Constantine's "Sun Dogs": Like some other folks, there are scientists who want to believe that Constantine saw something in the sky before his epic battle with Maxentius -- but just not anything spooky, mystical, or religious. So they look in sky science for something that he might have seen that would inspire him.

Parhelia are their candidate. They are caused by light refraction by tiny ice crystals, sometimes referred to as "diamond dust", that are often associated with high cirrus clouds. If the tiny crystals are really tiny and up in the sky, you can get a halo around the sun. If they are a little less tiny and there's an weak upper atmosphere wind to orient them just right, you can get what appear to be bright lights with tails pointing away from the sun, just a bit above an imaginary horizontal line passing through the sun's center. If atmospheric conditions hit a rare perfect condition, you can get a diamond dust halo with the parhelia riding the halo. A super-rare condition can let you see halo and parhelia plus reflections of the parhelia off clouds below the horizontal lines. An extremely-super-rare condition can give you all of the above plus a "light pillar" that appears to rise from the ground through the center of the halo/sundog/reflected-sundog/sun configuration. For this to work you have to have the dogs and halo in the background and the pillar in a perfectly calm foreground through which "diamond dust" is falling -- they will line up naturally because both are dependent on the position of the sun.

This combination of conditions is so rare that it has seldom ever been seen, but, when it is seen, it's certainly memorable. I was lucky enough to see it one morning, in November 1970, high in the plains of Wyoming just before I drove my VW Bug off the road in surprise. There were other folks off the road in the same place and all for the same reason. None of us had ever even heard of or seen the phenomenon. After about a half hour, it all just winked out. I guess upper atmospheric conditions just changed or God pulled the plug.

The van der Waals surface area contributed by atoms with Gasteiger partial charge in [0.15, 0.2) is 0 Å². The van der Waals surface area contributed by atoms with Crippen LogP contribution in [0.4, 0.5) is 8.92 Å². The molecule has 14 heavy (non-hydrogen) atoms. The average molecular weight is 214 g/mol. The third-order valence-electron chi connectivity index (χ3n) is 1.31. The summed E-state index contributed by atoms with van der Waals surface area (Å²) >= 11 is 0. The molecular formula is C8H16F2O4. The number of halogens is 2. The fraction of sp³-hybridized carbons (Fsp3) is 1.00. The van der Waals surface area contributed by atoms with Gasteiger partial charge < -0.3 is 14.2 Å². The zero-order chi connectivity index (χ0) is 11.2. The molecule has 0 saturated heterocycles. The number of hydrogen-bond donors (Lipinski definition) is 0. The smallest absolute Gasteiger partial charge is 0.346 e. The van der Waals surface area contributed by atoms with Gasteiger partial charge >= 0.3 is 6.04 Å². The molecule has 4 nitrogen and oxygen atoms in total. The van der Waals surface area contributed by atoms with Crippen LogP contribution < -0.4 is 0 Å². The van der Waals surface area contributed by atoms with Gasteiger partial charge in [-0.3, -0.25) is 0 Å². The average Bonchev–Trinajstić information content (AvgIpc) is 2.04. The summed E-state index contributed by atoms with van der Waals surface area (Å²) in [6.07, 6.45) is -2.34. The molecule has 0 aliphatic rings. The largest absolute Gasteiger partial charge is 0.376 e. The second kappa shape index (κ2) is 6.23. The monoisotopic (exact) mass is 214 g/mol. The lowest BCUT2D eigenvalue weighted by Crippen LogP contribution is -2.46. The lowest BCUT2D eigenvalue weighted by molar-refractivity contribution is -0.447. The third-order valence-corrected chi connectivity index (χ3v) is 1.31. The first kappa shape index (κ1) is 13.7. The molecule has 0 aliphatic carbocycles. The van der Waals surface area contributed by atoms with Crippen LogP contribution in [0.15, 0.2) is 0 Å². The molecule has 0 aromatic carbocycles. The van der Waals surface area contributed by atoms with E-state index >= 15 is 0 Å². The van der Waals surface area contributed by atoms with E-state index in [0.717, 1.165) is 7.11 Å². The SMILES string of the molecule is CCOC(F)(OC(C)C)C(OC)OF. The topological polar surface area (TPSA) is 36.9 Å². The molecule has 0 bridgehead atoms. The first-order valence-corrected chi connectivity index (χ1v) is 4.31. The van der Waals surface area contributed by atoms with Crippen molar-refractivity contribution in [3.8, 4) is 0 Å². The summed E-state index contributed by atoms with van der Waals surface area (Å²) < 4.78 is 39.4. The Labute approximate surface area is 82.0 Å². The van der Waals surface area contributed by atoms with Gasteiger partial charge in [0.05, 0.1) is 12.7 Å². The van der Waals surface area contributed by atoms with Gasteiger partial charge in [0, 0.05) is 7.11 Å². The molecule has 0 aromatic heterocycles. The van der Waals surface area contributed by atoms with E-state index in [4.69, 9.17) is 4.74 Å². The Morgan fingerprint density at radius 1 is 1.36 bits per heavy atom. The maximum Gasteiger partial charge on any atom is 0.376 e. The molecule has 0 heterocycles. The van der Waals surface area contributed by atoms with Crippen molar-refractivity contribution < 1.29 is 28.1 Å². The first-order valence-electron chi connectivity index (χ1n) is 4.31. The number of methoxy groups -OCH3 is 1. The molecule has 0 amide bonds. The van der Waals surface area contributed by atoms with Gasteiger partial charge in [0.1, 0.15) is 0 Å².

Anyway, the great Historian Eusebius wrote that Constantine had seen a Christian cross in the sky the night before his great victory at Saxa Rubra, nine miles north of Rome, and, according to Eusebius, Constantine wouldn't lie. After Saxa Rubra, the pursued army of the defeated Maxentius made its mad dash for the Milvian bridge. The bridge was too narrow, and by some accounts it actually collapsed. Maxentius was found later, drowned in the River, and Constantine got to put up his Triumphal Arch next to the Colosseum. "The Battle of the Milvian Bridge" must have sounded better to Constantine than "the Battle of Saxa Rubra" -- it had historic echoes of saving Rome -- because that's what he publicized in his attempt to woo Roman loyalty. But most Romans didn't buy it -- the remaining pagans and the large Mithraist population of the city resisted Constantine's efforts to support Christianity, and he rather quickly decided to make his new capital, Constantinople, on the Bosporus in Christian territory.

For centuries, the Christian symbol Constantine saw in the sky was pictured not as the Roman cross that appears over him in Renaissance art but rather as the Greek "chi" (looks like an X) overlaid with the Greek "rho" (looks like a P), those two letters being the first letters of the word "Christ" in Greek. The extremely-super-rare configuration outlined above might also be interpreted to look like the chi and rho, and, therefore, the scientists -- a least some scientists -- say that Constantine "must have seen" a halo, parhelia, reflected parhelia, and a light pillar.

But wait! Sun dogs, etc. are normally phenomena of the winter high plains or the frozen north! Skeptics might say he just made the whole thing up. The scientists-who-want-to-believe say that the very rarity of the phenomena and the fact that it was never reported near Rome before or since is what convinces plain-folks-that-want-to-believe that it was a miracle.

Internet links for sun dogs (some with pix) are: (an artsy picture of sun

dogs) (no pix, but a concise explanation of dogs and pillars)

The account of Eusebius's, who actually knew Constantine and says he wouldn't lie:

Milvian bridge events are at